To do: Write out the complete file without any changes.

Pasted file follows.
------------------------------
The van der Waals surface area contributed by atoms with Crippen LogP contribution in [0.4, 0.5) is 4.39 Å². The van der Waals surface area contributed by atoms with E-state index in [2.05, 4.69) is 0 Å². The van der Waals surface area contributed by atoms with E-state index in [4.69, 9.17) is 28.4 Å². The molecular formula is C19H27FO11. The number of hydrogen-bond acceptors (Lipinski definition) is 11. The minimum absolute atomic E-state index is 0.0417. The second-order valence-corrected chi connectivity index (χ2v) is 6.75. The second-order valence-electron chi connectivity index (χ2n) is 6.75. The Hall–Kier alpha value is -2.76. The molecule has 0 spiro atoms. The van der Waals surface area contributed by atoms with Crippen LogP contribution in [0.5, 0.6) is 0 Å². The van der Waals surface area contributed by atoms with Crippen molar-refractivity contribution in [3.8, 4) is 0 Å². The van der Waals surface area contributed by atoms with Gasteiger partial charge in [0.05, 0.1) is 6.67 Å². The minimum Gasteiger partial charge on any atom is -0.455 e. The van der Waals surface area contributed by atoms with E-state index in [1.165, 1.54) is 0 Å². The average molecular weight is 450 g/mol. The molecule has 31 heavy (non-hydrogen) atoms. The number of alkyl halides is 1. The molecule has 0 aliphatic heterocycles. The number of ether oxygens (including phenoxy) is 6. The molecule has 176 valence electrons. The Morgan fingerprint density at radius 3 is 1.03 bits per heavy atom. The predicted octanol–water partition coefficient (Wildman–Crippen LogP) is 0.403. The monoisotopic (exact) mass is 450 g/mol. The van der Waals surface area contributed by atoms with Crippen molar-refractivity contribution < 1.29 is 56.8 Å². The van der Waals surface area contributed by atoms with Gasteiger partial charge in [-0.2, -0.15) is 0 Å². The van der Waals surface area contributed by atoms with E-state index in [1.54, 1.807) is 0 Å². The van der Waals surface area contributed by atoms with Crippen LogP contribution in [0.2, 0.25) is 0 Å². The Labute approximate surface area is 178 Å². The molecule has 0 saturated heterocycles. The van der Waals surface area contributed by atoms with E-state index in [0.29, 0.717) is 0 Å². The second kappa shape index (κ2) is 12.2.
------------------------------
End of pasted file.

The van der Waals surface area contributed by atoms with Crippen LogP contribution in [0.4, 0.5) is 4.39 Å². The van der Waals surface area contributed by atoms with E-state index in [2.05, 4.69) is 0 Å². The van der Waals surface area contributed by atoms with E-state index in [4.69, 9.17) is 28.4 Å². The molecular formula is C19H27FO11. The number of hydrogen-bond acceptors (Lipinski definition) is 11. The minimum absolute atomic E-state index is 0.0417. The second-order valence-corrected chi connectivity index (χ2v) is 6.75. The second-order valence-electron chi connectivity index (χ2n) is 6.75. The Hall–Kier alpha value is -2.76. The molecule has 0 spiro atoms. The van der Waals surface area contributed by atoms with Crippen LogP contribution in [0.5, 0.6) is 0 Å². The van der Waals surface area contributed by atoms with Crippen molar-refractivity contribution in [3.8, 4) is 0 Å². The van der Waals surface area contributed by atoms with Gasteiger partial charge in [0.05, 0.1) is 6.67 Å². The minimum Gasteiger partial charge on any atom is -0.455 e. The van der Waals surface area contributed by atoms with E-state index in [1.165, 1.54) is 0 Å². The average molecular weight is 450 g/mol. The molecule has 31 heavy (non-hydrogen) atoms. The number of alkyl halides is 1. The molecule has 0 aliphatic heterocycles. The number of ether oxygens (including phenoxy) is 6. The molecule has 176 valence electrons. The Morgan fingerprint density at radius 3 is 1.03 bits per heavy atom. The predicted octanol–water partition coefficient (Wildman–Crippen LogP) is 0.403. The monoisotopic (exact) mass is 450 g/mol. The van der Waals surface area contributed by atoms with Crippen molar-refractivity contribution < 1.29 is 56.8 Å². The van der Waals surface area contributed by atoms with Gasteiger partial charge in [-0.2, -0.15) is 0 Å². The van der Waals surface area contributed by atoms with E-state index in [1.54, 1.807) is 0 Å². The van der Waals surface area contributed by atoms with Crippen LogP contribution in [0.2, 0.25) is 0 Å². The Labute approximate surface area is 178 Å². The molecule has 0 saturated heterocycles. The van der Waals surface area contributed by atoms with E-state index in [0.29, 0.717) is 0 Å². The second kappa shape index (κ2) is 12.2.